Alderfer’s ERG Theory was introduced by Clayton Alderfer in 1972 after there were criticisms of Maslow’s Hierarchy of Needs Theory. While Maslow’s Hierarchy had five tiers, the Alderfer ERG Theory only has three categories: existence, relatedness, and growth. Existence is the primary material and physiological requirements such as food, water, pay, fringe benefits, and working conditions. Relatedness is the need to develop and sustain interpersonal relationships with family, friends, supervisors, coworkers, subordinates, and other groups. Growth is an individual’s intrinsic need to be creative and make useful and productive contributions with personal development (Borkowski 2016). The three points in the theory do not have any specific order in which they need to be satisfied for an individual’s behavior to change. This flexibility allows it to be utilized by any person because the needs will be different for different people. Perhaps the most crucial aspect of Alderfer’s ERG theory is the frustration-regression principle. This principle explains that when a barrier prevents an individual from obtaining a higher-level need, and person may ‘regress’ to a lower level need or vice versa to achieve complete satisfaction (Borkowski 2016). This theory explains how Jane’s behavior of just focusing on one aspect of the job, salary, did not satisfy all her employees. Even though Susan received a very generous raise, she regressed stating her salary wasn’t enough compensation to do her job. Susan’s social needs were also not being met due to the additional pressure from upper management as well as being overly busy with patients due to the high census. If Jane were able to prevent detrimental interruptions from her employees, she would be able to focus her attention more on creating opportunities for organizational growth (Snow 2019). Managers experience difficulty focusing their time on higher-level management activities. Activities such as strategizing open innovation and change to promote the success of their company get sidelined because lower-level issues require attention (Snow 2019)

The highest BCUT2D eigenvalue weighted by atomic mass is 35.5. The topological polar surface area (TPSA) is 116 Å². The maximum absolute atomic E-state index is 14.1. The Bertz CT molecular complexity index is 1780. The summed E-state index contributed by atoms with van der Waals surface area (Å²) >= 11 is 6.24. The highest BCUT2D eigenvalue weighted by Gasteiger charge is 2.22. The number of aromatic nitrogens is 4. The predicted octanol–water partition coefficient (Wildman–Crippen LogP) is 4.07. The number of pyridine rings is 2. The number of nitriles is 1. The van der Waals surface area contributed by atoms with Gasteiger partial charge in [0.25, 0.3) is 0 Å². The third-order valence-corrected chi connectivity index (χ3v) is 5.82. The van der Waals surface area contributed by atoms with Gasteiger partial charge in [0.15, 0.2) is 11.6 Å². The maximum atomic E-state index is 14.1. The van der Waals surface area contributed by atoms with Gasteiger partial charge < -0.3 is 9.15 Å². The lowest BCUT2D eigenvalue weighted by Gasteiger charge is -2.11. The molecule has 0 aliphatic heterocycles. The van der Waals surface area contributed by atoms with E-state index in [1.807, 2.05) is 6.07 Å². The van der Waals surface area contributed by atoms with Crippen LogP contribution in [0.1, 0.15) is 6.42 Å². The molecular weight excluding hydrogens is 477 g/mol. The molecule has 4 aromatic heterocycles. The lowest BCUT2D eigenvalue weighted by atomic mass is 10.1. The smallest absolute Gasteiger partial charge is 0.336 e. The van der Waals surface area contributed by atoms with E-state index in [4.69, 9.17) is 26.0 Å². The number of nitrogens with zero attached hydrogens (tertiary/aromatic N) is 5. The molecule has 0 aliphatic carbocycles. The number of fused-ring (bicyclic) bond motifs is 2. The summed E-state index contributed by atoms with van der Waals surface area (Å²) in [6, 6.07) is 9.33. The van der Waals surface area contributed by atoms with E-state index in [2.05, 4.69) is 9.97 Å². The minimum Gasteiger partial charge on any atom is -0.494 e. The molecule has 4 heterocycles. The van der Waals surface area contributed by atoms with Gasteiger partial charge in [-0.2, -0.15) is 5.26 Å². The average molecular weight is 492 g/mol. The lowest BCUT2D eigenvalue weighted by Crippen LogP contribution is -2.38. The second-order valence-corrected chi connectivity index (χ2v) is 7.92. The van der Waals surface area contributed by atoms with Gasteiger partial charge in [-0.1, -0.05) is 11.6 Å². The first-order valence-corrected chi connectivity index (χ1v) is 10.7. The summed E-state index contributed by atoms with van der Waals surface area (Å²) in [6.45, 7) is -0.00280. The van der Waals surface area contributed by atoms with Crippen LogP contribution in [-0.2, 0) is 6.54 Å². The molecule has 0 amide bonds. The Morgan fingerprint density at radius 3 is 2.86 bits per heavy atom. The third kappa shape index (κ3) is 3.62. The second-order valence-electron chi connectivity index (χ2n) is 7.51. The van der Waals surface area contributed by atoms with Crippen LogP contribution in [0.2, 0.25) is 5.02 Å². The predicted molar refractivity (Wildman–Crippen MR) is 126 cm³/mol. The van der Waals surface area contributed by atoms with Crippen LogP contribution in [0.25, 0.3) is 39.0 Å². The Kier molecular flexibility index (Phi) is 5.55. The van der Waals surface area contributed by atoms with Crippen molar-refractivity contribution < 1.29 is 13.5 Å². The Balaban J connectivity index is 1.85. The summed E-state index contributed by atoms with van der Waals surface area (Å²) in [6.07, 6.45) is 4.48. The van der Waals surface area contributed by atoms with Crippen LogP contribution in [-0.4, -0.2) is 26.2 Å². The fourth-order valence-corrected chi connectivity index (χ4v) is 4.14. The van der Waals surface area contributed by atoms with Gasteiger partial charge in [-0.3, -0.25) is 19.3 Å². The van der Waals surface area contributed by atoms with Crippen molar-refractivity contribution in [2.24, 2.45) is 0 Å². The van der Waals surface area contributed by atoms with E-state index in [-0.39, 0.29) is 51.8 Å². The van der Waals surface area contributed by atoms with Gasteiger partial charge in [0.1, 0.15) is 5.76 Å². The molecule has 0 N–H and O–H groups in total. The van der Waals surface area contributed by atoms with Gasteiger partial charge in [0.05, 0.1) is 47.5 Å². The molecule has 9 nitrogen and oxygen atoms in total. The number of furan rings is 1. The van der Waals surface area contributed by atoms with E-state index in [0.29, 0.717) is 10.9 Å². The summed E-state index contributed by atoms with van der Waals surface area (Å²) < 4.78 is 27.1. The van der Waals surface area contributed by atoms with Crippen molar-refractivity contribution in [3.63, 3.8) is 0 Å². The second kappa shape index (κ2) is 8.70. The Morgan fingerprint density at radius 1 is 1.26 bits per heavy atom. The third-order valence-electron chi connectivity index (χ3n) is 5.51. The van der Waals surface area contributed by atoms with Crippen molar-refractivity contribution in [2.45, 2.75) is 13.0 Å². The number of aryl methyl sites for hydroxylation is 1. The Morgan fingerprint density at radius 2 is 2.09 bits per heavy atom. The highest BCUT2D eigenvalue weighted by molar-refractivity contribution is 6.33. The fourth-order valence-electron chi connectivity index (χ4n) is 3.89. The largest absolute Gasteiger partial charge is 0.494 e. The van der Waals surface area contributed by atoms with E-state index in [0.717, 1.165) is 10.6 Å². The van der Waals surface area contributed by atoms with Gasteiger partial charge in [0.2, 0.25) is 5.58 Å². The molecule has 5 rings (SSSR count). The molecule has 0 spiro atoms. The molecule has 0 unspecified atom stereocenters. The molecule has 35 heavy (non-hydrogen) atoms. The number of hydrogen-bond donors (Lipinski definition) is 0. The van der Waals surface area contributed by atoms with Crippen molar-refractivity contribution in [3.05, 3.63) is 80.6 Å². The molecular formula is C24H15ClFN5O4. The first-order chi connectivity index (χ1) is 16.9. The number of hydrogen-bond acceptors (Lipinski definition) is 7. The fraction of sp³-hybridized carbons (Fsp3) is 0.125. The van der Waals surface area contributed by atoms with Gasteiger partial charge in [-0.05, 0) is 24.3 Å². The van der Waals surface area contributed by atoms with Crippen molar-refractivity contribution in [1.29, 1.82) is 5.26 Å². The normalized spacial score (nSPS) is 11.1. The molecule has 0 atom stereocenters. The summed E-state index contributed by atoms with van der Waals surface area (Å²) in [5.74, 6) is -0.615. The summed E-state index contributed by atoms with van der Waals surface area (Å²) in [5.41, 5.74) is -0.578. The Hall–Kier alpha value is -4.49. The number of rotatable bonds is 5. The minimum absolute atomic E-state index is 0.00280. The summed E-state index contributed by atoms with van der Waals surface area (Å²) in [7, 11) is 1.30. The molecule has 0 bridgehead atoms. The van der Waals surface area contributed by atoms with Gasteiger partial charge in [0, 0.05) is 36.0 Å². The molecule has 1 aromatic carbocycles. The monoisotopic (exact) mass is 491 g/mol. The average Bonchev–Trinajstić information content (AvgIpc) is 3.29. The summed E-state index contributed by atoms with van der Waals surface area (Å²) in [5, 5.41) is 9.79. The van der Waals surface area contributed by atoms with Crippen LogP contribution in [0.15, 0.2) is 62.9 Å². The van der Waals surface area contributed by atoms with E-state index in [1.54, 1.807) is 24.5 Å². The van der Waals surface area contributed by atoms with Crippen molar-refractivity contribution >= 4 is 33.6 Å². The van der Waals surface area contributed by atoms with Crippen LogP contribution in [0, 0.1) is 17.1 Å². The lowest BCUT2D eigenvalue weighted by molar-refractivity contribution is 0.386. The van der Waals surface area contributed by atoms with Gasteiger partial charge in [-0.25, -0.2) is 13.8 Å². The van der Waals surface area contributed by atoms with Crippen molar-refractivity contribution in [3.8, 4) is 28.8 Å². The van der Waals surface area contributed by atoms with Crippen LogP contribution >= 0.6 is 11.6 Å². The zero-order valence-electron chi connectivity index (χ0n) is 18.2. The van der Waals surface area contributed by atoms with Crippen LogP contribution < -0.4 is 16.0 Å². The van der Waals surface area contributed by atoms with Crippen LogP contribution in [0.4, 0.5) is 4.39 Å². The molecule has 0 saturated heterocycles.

Herzberg’s Two-Factor Theory